Release date: July 1st 2017
Publisher: Covenant CommunicationsPurchase: Amazon
How to Improve Your Writing Style
by Marlene Bateman
Author of Searching for Irene
There are many elements of good writing but perhaps one of the least understood is style. What is style? Style is not what you write but how you write. Voltaire said, “Every style that is not boring is a good one.” But how do you improve something as nebulous as style? Over time, I’ve come up with some simple things that can enhance anyone’s writing style.
1. The smaller the number of words you use to contain a thought or an image, the more impact it will have. Let me give you an example: “Lee was a mean woman.” It’s always better to be more specific, such as; “Lee was a shrew.” Another example; “He passed away early in the morning, and people all over America cried.” A much better way to say that is; “He died at dawn and the nation wept.” You don’t want to put extra words in a sentence for the same reason you don’t tape two windshield wipers to the windshield of your car: they wouldn’t serve any purpose and they would get in the way.
2. Be wary of adverbs. Adverbs usually only crop up when you use a weak verb and need to boost it. You can use them, but be SURE they are needed. Most aren’t.
3. Use strong verbs that are active, vivid, specific and familiar. One example of poor use of a verb is; Buster ate his dog treats quickly. It would be much better to say; Buster gobbled his dog treats. Don’t use weak general verbs like walk, cry, fall, and touch if the situation calls for plod, weep, collapse, and caress.
4. Make tension fuel your plot. Without tension, there is no plot. Remember, whenever the protagonist’s intention is denied, the effect is tension, which readers LOVE.
5. Create tension through opposition. The role of the antagonist is to thwart the intention of the protagonist. Readers will be bored if you make things easy for your protagonist.
6. Make tension grow as opposition increases. Tension is a result of a chain of cause and effect, which builds and produces conflict and tension. This chain is necessary to keep the story going. Every time something happens, the stakes grow larger and the action snowballs.
7. Make change the point of your story. We expect events to affect the main character in such a way as to force a change in his/her personality. Your main character should be a different person at the end of the book than he was at the beginning.
8. When something happens, make sure it’s important. Plot is your compass and gives you a general idea of the direction you’re headed. If you write something that is specifically related to the advancement of the plot, keep it. If it doesn’t advance the plot, chuck it.
9. Make the causal look casual. Everything in your writing has a reason, a cause that leads to an effect, which in turn becomes the next cause. For example; If a shotgun is necessary, show it well before it is needed. Make the appearance of the shotgun casual—show it in a way that the reader almost doesn’t notice. Then later, when a gun is called for, readers will remember seeing one earlier.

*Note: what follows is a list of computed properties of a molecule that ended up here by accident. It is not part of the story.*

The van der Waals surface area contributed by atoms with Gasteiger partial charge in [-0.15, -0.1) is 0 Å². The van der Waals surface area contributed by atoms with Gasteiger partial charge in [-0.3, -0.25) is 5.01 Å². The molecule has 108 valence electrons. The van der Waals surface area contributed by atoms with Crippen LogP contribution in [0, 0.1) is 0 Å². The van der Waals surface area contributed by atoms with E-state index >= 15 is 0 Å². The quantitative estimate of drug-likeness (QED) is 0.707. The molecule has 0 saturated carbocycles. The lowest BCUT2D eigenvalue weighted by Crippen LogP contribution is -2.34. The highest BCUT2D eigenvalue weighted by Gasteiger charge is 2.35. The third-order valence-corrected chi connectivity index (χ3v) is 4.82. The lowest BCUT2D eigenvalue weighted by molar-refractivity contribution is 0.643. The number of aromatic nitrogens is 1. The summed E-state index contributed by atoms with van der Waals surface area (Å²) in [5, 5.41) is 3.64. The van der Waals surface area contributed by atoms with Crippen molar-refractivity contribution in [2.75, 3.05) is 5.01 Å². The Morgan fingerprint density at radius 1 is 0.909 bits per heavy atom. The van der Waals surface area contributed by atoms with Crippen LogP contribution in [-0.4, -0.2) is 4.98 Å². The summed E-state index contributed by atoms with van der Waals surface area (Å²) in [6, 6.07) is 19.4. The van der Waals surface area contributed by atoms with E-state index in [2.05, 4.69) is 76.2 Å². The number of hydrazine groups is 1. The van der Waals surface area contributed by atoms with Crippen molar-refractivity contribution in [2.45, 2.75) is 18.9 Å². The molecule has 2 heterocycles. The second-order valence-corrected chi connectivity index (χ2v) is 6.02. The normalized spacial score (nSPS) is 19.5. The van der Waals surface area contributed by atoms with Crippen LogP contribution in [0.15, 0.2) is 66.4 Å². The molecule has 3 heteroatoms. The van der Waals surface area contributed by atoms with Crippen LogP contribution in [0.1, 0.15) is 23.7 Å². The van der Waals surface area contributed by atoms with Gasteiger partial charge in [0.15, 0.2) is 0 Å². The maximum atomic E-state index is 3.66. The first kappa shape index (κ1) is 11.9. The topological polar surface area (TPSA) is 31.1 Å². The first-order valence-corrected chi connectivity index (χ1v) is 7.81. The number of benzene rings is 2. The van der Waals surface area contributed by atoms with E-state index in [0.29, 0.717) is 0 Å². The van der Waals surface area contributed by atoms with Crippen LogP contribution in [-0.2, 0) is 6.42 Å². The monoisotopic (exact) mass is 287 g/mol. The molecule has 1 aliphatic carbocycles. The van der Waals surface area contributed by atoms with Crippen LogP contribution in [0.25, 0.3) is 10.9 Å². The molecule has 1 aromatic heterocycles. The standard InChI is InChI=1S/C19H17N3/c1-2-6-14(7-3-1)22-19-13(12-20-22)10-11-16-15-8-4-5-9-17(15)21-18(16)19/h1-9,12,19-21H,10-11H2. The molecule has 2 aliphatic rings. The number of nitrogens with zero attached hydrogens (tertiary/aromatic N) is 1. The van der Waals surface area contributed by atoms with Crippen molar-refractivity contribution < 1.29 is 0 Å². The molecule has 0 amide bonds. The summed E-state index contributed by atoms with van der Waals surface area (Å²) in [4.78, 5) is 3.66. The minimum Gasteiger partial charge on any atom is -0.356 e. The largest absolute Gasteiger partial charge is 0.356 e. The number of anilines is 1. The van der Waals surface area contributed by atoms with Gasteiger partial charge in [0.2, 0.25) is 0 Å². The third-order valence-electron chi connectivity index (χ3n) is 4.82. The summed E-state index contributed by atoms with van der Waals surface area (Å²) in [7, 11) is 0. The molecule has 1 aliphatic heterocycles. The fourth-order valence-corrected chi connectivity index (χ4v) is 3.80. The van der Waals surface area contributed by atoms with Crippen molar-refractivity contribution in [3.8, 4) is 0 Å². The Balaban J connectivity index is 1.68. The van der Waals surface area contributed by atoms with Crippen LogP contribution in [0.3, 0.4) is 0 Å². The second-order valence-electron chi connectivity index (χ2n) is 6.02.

10. Make sure your lead character performs the central action of the climax. Keep the main character on center stage with the action. And remember that your main character should act, not be acted upon.
11. Show, don’t tell. Showing means creating a picture for the reader. You can say a person seemed impatient, but it’s better to show that by saying, “She looked at her watch constantly,” or have her ask, “Are you almost done?”
12. Use a thesaurus to look up words that are colorful and precise and mean exactly what you want to say. Writing gets more interesting as it acquires precision, not length. You know thousands of words, but they don’t always rise to the surface of your brain. Adjectives are not efficient and should not be your first choice. William Strunk said that adjectives are “the leeches that infest the pond of prose, sucking the blood of words.” Turn adjectives into verbs whenever possible. For example, turn impatient into “looked at his watch” or “tapped her foot.” The best thing to do is replace words, not modify them. Replace house with mansion, cottage, hovel, or duplex.
13. Avoid clichés. They’re tiresome. It takes work to come up with fresh ideas, but it’s worth it.
14. Appeal to the senses. Bring your writing alive with the sounds, the smells, the flavors, and the peculiar tactile sensations that come from textures and temperature and motion. Remind the reader that the world sparkles, roars, and sometimes stinks. The senses are touchstones for the reader. Don’t say it was noisy at the baseball game. Mention the crack of a bat, the whizzing of a fast ball, the roar of the crowd, and the heckling from the bleachers.
15. Say things in a positive way. Show readers what you want them to see, not what you don’t want them so see. Here are some examples; Do not say, “He was not a generous man,” say, “He was a miser.” Do not say; “The painting it did not have any flaws,” say, “It was a masterpiece.” Do not say, Phil was not a graceful person,” say, “Phil was a klutz.”
16. Put emphatic words at the end. Emphasis tends to flow to the end of a sentence, so if there is one word or phrase you want to say a little louder, put it at the end. This is especially important when you are trying to be humorous.
17. Keep it simple but don’t confuse simple with dull. Write in a simple, direct, unpretentious way—with every sentence an arrow aimed at exactly what it means to say. Remember you are trying to do one thing; tell a story.